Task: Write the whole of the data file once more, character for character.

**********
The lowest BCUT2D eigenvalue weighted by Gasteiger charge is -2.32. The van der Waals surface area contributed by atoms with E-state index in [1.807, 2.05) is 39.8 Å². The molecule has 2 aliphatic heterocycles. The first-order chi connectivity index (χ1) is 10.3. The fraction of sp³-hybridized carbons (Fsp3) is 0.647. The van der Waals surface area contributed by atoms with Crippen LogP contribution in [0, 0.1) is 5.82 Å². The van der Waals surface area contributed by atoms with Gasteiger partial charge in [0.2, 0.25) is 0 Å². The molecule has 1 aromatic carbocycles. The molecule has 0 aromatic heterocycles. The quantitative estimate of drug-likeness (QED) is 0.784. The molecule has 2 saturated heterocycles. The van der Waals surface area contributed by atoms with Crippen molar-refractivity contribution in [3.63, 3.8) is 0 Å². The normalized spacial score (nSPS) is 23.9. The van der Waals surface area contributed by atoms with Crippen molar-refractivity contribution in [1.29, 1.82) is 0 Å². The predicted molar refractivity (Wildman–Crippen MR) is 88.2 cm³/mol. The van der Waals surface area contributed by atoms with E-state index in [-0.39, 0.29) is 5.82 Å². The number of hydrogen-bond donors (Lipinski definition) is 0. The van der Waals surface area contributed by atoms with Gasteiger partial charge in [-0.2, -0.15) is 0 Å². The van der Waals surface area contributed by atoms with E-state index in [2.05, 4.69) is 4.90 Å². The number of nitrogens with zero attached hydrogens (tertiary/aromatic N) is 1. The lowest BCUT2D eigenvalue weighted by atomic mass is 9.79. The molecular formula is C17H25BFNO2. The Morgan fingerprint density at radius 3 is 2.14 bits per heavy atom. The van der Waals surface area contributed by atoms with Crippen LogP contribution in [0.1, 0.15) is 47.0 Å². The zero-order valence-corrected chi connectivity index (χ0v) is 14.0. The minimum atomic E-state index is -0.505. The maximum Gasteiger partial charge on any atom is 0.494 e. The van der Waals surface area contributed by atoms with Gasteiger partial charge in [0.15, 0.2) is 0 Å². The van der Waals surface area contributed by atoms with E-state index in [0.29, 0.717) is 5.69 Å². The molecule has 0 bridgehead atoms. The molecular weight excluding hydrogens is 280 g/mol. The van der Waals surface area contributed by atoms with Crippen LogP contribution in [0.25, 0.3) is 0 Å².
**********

The lowest BCUT2D eigenvalue weighted by Gasteiger charge is -2.32. The van der Waals surface area contributed by atoms with E-state index in [1.807, 2.05) is 39.8 Å². The molecule has 2 aliphatic heterocycles. The first-order chi connectivity index (χ1) is 10.3. The fraction of sp³-hybridized carbons (Fsp3) is 0.647. The van der Waals surface area contributed by atoms with Crippen LogP contribution in [0, 0.1) is 5.82 Å². The van der Waals surface area contributed by atoms with Gasteiger partial charge in [0.2, 0.25) is 0 Å². The molecule has 1 aromatic carbocycles. The molecule has 0 aromatic heterocycles. The quantitative estimate of drug-likeness (QED) is 0.784. The molecule has 2 saturated heterocycles. The van der Waals surface area contributed by atoms with Crippen molar-refractivity contribution in [3.63, 3.8) is 0 Å². The normalized spacial score (nSPS) is 23.9. The van der Waals surface area contributed by atoms with Crippen molar-refractivity contribution in [1.29, 1.82) is 0 Å². The predicted molar refractivity (Wildman–Crippen MR) is 88.2 cm³/mol. The van der Waals surface area contributed by atoms with E-state index in [-0.39, 0.29) is 5.82 Å². The number of hydrogen-bond donors (Lipinski definition) is 0. The van der Waals surface area contributed by atoms with Gasteiger partial charge in [-0.2, -0.15) is 0 Å². The van der Waals surface area contributed by atoms with E-state index in [2.05, 4.69) is 4.90 Å². The number of nitrogens with zero attached hydrogens (tertiary/aromatic N) is 1. The lowest BCUT2D eigenvalue weighted by atomic mass is 9.79. The molecular formula is C17H25BFNO2. The Morgan fingerprint density at radius 3 is 2.14 bits per heavy atom. The van der Waals surface area contributed by atoms with Crippen LogP contribution in [0.1, 0.15) is 47.0 Å². The zero-order valence-corrected chi connectivity index (χ0v) is 14.0. The minimum atomic E-state index is -0.505. The maximum Gasteiger partial charge on any atom is 0.494 e. The van der Waals surface area contributed by atoms with Gasteiger partial charge in [0.15, 0.2) is 0 Å². The van der Waals surface area contributed by atoms with E-state index in [0.29, 0.717) is 5.69 Å². The molecule has 0 bridgehead atoms. The molecular weight excluding hydrogens is 280 g/mol. The van der Waals surface area contributed by atoms with Crippen LogP contribution in [0.25, 0.3) is 0 Å².